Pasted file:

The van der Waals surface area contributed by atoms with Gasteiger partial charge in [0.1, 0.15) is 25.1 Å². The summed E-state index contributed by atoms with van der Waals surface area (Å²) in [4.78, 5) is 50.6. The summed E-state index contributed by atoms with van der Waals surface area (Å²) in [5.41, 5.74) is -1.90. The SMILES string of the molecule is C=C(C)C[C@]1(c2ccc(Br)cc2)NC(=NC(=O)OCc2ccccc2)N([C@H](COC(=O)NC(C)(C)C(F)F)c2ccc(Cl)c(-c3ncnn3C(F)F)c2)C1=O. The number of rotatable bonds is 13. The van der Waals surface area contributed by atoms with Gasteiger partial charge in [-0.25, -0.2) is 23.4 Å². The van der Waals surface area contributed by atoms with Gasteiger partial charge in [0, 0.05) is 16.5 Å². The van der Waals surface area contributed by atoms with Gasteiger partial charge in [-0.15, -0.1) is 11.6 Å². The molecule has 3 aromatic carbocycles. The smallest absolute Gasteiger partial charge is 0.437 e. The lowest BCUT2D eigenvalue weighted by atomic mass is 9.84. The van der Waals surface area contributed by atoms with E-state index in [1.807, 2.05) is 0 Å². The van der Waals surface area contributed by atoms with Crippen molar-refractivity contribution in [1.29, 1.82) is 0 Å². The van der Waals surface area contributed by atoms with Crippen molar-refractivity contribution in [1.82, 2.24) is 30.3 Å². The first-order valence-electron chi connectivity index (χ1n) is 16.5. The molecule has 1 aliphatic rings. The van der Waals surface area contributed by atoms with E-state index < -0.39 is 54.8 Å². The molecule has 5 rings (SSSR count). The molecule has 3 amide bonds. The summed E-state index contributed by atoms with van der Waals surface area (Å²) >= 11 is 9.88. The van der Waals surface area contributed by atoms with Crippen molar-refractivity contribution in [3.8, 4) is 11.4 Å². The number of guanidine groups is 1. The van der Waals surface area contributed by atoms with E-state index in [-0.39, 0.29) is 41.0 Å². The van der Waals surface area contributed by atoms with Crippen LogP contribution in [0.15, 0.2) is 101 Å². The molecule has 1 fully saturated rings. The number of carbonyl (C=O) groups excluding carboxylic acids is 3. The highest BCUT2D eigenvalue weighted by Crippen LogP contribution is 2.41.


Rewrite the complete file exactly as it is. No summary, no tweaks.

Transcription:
The van der Waals surface area contributed by atoms with Gasteiger partial charge in [0.1, 0.15) is 25.1 Å². The summed E-state index contributed by atoms with van der Waals surface area (Å²) in [4.78, 5) is 50.6. The summed E-state index contributed by atoms with van der Waals surface area (Å²) in [5.41, 5.74) is -1.90. The SMILES string of the molecule is C=C(C)C[C@]1(c2ccc(Br)cc2)NC(=NC(=O)OCc2ccccc2)N([C@H](COC(=O)NC(C)(C)C(F)F)c2ccc(Cl)c(-c3ncnn3C(F)F)c2)C1=O. The number of rotatable bonds is 13. The van der Waals surface area contributed by atoms with Gasteiger partial charge in [-0.25, -0.2) is 23.4 Å². The van der Waals surface area contributed by atoms with Gasteiger partial charge in [0, 0.05) is 16.5 Å². The van der Waals surface area contributed by atoms with Gasteiger partial charge in [-0.15, -0.1) is 11.6 Å². The molecule has 3 aromatic carbocycles. The smallest absolute Gasteiger partial charge is 0.437 e. The lowest BCUT2D eigenvalue weighted by atomic mass is 9.84. The van der Waals surface area contributed by atoms with E-state index in [1.807, 2.05) is 0 Å². The van der Waals surface area contributed by atoms with Crippen molar-refractivity contribution in [1.29, 1.82) is 0 Å². The van der Waals surface area contributed by atoms with Crippen molar-refractivity contribution in [1.82, 2.24) is 30.3 Å². The first-order valence-electron chi connectivity index (χ1n) is 16.5. The molecule has 1 aliphatic rings. The van der Waals surface area contributed by atoms with E-state index < -0.39 is 54.8 Å². The molecule has 5 rings (SSSR count). The molecule has 3 amide bonds. The summed E-state index contributed by atoms with van der Waals surface area (Å²) >= 11 is 9.88. The van der Waals surface area contributed by atoms with Crippen molar-refractivity contribution in [3.8, 4) is 11.4 Å². The number of guanidine groups is 1. The van der Waals surface area contributed by atoms with E-state index in [-0.39, 0.29) is 41.0 Å². The van der Waals surface area contributed by atoms with Crippen LogP contribution in [0.15, 0.2) is 101 Å². The molecule has 1 fully saturated rings. The number of carbonyl (C=O) groups excluding carboxylic acids is 3. The highest BCUT2D eigenvalue weighted by Crippen LogP contribution is 2.41.